This was all part of the drive to turn the Sámi against themselves, against their own past, and it was remarkably effective. To this day, there is tremendous opposition to the ways of old; a fear of the “sinful past” of their ancestors has been ingrained into the Sámi people. The simple mention of an image drum is enough to instill trepidation and hushed whispers in people who have been raised to fear and distrust the very concepts which were once so important to their ancestors. Religious fervor and fear of community reprisal initially led the practitioners of the ways of old to go underground, but ultimately resulted in the near extinction of many of the most sacred of Sámi practices.


There had long been an effort to assimilate the Sámi into the whole of the societies of their respective nation-states. Stigmatization based solely upon race and language was certainly a massive problem facing the Sámi from their initial exposure to the “ethnically superior” peoples of Norway and Sweden. The marginalization of Sámi rights based upon ethnic reasons is certainly substantial, and is at the root of many of the problems the Sámi faced during forcible assimilation. However, ideological differences were much more profound, and resulted in a much deeper divide between the Sámi and the outside world.  The conflict between the Sámi and the outside forces seeking their assimilation is dwarfed only by the magnitude of the internal struggles which have resulted in the Sámi community as a result of the entrance of Christianity into their sphere of existence. The most effective methods of Sámi assimilation were at the hands of Læstadius, a man of Sámi descent, and the subsequent lay preachers of Sámi descent, who were much more effective than any preceding external conversion missions. The Sámi, in some ways, became their own worst enemies; they were driven to fear and despise their collective past, and distrust those of their own people that practiced what had become to be seen as “devil worship.”

“According to Læstadius, the fallen angel whom god drove away yoiked like a Laplander before he was changed into the Devil.” - Kirsti Palto

Self hatred is key in the acceptance of original sin, seeing and condemning the evils inside yourself is central to this concept.


Sámi rebellion in Kautokeino

On November 8, 1852, in the Sámi town of Kautokeino, Læstadian members of a Sámi Siida, who had been rallied forward by their leader, Aslak Haetta and called, in typical fundamentalist fashion, “holy warriors” began an attack which would become unique within the context of Sámi history. They sought to attack a trading post for selling alcohol, a detestable practice in their eyes, and one that resulted in the death of the operator of the post. While trying to calm the wily rioters, the local priest was also severely beaten. Haetta, while incarcerated, translated the bible into the Sámi language, contributing to his later pardon and release. In the aftermath of the Kautokeino incident, two participants were summarily executed, and their severed heads were sent to a university for further study. The remaining members of the rebellion received life imprisonment.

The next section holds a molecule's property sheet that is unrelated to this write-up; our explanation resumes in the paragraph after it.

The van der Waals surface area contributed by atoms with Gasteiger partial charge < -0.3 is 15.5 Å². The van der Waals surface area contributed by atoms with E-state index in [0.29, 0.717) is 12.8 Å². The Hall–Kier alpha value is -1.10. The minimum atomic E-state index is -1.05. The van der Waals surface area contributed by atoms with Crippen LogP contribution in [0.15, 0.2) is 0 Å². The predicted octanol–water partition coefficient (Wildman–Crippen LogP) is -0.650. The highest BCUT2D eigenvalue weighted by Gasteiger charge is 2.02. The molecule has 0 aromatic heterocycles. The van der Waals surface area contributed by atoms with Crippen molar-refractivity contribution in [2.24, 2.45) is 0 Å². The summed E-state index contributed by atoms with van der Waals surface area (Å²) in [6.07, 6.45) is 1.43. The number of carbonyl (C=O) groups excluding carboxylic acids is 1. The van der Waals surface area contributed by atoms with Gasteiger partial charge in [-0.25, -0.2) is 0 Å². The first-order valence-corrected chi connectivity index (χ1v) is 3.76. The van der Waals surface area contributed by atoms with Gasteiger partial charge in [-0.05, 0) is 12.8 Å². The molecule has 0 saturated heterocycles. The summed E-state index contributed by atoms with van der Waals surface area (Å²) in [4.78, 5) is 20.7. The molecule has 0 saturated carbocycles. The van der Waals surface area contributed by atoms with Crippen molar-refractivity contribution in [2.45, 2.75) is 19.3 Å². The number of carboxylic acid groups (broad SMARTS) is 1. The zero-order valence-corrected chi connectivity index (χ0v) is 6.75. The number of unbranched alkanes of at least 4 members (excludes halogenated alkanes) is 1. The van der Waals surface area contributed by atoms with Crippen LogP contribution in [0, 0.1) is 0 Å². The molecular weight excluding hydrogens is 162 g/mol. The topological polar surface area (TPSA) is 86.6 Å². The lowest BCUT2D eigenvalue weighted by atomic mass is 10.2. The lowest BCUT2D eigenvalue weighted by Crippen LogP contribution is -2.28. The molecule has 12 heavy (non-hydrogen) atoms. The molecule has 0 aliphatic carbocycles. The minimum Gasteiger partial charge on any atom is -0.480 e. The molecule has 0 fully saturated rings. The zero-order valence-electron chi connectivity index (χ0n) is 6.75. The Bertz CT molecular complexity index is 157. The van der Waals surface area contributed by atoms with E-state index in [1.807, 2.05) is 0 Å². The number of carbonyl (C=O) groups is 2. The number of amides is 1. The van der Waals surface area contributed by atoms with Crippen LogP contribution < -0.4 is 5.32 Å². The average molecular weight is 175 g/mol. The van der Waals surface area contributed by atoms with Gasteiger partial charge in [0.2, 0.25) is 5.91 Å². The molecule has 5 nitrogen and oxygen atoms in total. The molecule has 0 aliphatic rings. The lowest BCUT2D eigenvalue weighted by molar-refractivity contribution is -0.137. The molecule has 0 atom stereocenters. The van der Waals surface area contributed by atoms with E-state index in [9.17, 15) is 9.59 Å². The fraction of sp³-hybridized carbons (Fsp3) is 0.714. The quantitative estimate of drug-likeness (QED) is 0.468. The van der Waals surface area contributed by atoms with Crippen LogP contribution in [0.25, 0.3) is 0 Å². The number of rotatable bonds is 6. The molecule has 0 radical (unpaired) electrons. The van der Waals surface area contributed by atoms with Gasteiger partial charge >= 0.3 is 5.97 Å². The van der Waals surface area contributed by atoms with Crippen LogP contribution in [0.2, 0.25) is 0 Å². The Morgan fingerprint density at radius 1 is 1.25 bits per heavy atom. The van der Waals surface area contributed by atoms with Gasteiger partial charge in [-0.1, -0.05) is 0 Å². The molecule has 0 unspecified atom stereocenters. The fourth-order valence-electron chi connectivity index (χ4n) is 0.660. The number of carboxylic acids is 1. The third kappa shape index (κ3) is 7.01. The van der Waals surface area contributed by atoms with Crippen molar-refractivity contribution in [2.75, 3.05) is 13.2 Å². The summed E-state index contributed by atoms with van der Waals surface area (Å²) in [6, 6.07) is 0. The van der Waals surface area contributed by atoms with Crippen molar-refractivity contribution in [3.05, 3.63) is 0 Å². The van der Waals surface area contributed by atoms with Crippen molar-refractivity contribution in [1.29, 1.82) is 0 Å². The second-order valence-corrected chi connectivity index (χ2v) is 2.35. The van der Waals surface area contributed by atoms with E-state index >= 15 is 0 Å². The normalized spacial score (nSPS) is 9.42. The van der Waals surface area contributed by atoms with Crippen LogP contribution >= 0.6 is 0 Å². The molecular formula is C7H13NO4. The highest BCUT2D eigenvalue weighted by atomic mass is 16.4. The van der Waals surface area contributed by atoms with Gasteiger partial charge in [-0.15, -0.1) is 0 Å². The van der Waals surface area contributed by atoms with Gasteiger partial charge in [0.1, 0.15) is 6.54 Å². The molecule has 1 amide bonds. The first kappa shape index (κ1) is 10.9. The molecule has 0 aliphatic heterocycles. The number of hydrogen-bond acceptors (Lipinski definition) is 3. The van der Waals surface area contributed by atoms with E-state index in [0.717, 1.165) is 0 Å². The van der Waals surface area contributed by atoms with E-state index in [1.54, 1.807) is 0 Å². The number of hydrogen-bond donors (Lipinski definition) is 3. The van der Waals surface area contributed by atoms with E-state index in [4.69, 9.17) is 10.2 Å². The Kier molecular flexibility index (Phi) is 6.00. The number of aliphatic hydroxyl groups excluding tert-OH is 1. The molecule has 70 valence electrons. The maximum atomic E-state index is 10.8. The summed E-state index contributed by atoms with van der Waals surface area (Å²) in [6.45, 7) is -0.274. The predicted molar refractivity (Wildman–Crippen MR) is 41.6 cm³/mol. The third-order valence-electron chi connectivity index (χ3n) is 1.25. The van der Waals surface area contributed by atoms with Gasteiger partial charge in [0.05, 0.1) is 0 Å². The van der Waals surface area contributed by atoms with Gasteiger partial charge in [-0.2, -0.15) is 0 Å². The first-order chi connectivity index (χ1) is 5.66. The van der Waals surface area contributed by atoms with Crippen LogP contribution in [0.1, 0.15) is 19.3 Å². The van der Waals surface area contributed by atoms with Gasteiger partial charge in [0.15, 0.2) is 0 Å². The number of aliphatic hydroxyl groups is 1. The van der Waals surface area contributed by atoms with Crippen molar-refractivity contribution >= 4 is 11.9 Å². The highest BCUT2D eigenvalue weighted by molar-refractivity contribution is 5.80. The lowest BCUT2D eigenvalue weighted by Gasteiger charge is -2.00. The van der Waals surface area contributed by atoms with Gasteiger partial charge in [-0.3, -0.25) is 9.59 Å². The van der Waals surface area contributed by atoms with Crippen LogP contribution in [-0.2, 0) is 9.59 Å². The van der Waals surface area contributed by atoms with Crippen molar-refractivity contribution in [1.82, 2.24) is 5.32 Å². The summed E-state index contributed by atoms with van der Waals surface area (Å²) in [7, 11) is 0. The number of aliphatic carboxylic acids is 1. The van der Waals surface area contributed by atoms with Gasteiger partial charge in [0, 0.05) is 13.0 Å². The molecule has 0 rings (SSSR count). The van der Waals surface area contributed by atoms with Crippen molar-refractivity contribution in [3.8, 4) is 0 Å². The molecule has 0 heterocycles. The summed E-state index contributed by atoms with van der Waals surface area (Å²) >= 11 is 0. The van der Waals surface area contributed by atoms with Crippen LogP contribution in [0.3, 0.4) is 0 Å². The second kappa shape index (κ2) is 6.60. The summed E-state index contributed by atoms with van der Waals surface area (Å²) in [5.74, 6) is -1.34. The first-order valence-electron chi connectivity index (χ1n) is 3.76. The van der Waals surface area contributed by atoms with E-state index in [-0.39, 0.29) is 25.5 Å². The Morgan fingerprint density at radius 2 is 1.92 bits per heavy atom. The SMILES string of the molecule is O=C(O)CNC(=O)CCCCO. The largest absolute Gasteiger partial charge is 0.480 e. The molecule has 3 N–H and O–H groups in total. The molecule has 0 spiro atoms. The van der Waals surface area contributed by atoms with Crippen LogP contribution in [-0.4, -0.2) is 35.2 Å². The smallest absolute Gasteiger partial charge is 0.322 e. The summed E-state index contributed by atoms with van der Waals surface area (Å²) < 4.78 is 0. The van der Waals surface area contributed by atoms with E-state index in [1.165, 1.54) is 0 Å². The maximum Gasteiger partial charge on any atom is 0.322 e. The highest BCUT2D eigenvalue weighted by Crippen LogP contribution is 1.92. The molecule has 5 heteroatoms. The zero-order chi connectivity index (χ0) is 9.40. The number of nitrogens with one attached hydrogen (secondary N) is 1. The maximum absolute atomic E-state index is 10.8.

This represents one of the only documented cases of this level of politically/culturally driven violence the Sámi have exhibited to date. The murder of an innocent shopkeeper and the beating of a “holy man” truly exhibit the level of fervor to which the Sámi were brought by their zealous Læstadian beliefs. It is ironic that Christianity was responsible for such a notably “unchristian” act. It took outside influence to inspire these peace loving people to violence, rage, and murder.

The status of Modern Sámi Christianity

While Christianity remains a powerful influence in Sámi culture today, cultural reawakenings in the past half century have reunited many Sámi with their collective roots. A sort of renaissance of art, culture and spirituality has swept many of the diverse population of Sápmiland with a new interest in their past, their futures and themselves.

With open eyes and minds come open hearts, and many Sámi are very willing not only to accept, but openly embrace and actively practice the spiritual traditions they were robbed of at the hands of the wildfire sweep of Christianity.

A Return to the past

Sámi today are willing to explore and accept practices which many from the older generations still fear and shun. In Ailo Gaup’s two-part story of a spiritual quest for a drum, he explores the dichotomy between the reawakened Sámi and their closed minded elders. Fear and a deep distrust of the ways of old had been systematically bred into the Sámi, and their weekly sermons reminded them of the evils of the past and dangers of associating with those acts. Some Sámi even feared to speak of the drum, through some deep-seated apprehension that the mere mention of something so evil would bring great misfortune or eternal damnation upon them.

Sociological and ideological shifts

The rift between the past fear and future hope has not been easily bridged, but the Sámi ideological concepts of acceptance and adaptation are reemerging ever so subtly amongst the people. As Sámi art, yoiking, and now the newly developed and passionate Sámi penchant for writing have all become increasingly popular and more developed art forms, Sámi culture is no longer taboo, and gaining in both popularity and acceptance.

 The Sámi enjoy a unique kinship with other indigenous peoples across the globe, and as they seek to reestablish themselves, they will inevitably come to accept more of who they were, within the confines of the spiritual past. Fears can be assuaged, and hatreds can be forgotten, but the Sámi psyche and society is forever changed as a result of the all present influence of Christianity; the scars may heal, but they completely obscure the past.